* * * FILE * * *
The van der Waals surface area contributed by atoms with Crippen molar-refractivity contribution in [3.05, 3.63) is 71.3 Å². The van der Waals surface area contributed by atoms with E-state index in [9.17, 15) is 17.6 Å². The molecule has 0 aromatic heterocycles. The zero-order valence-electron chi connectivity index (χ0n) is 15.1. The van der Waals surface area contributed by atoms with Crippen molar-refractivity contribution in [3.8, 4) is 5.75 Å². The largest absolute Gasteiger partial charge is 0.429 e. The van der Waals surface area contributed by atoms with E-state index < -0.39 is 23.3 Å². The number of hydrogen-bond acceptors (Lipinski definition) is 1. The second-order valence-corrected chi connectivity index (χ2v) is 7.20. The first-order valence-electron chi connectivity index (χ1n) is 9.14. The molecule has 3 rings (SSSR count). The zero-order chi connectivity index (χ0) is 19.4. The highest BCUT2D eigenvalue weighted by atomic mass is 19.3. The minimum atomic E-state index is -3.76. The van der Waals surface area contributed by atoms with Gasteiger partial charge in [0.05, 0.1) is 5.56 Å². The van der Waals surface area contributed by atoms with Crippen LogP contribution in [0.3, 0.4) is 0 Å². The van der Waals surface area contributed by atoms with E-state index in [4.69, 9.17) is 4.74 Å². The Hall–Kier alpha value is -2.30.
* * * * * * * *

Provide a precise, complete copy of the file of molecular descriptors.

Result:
The van der Waals surface area contributed by atoms with Crippen molar-refractivity contribution in [3.05, 3.63) is 71.3 Å². The van der Waals surface area contributed by atoms with E-state index in [9.17, 15) is 17.6 Å². The molecule has 0 aromatic heterocycles. The zero-order valence-electron chi connectivity index (χ0n) is 15.1. The van der Waals surface area contributed by atoms with Crippen molar-refractivity contribution in [3.8, 4) is 5.75 Å². The largest absolute Gasteiger partial charge is 0.429 e. The van der Waals surface area contributed by atoms with E-state index < -0.39 is 23.3 Å². The number of hydrogen-bond acceptors (Lipinski definition) is 1. The second-order valence-corrected chi connectivity index (χ2v) is 7.20. The first-order valence-electron chi connectivity index (χ1n) is 9.14. The molecule has 3 rings (SSSR count). The zero-order chi connectivity index (χ0) is 19.4. The highest BCUT2D eigenvalue weighted by atomic mass is 19.3. The minimum atomic E-state index is -3.76. The van der Waals surface area contributed by atoms with Gasteiger partial charge in [0.05, 0.1) is 5.56 Å². The van der Waals surface area contributed by atoms with Crippen LogP contribution in [0.3, 0.4) is 0 Å². The van der Waals surface area contributed by atoms with E-state index in [4.69, 9.17) is 4.74 Å². The Hall–Kier alpha value is -2.30.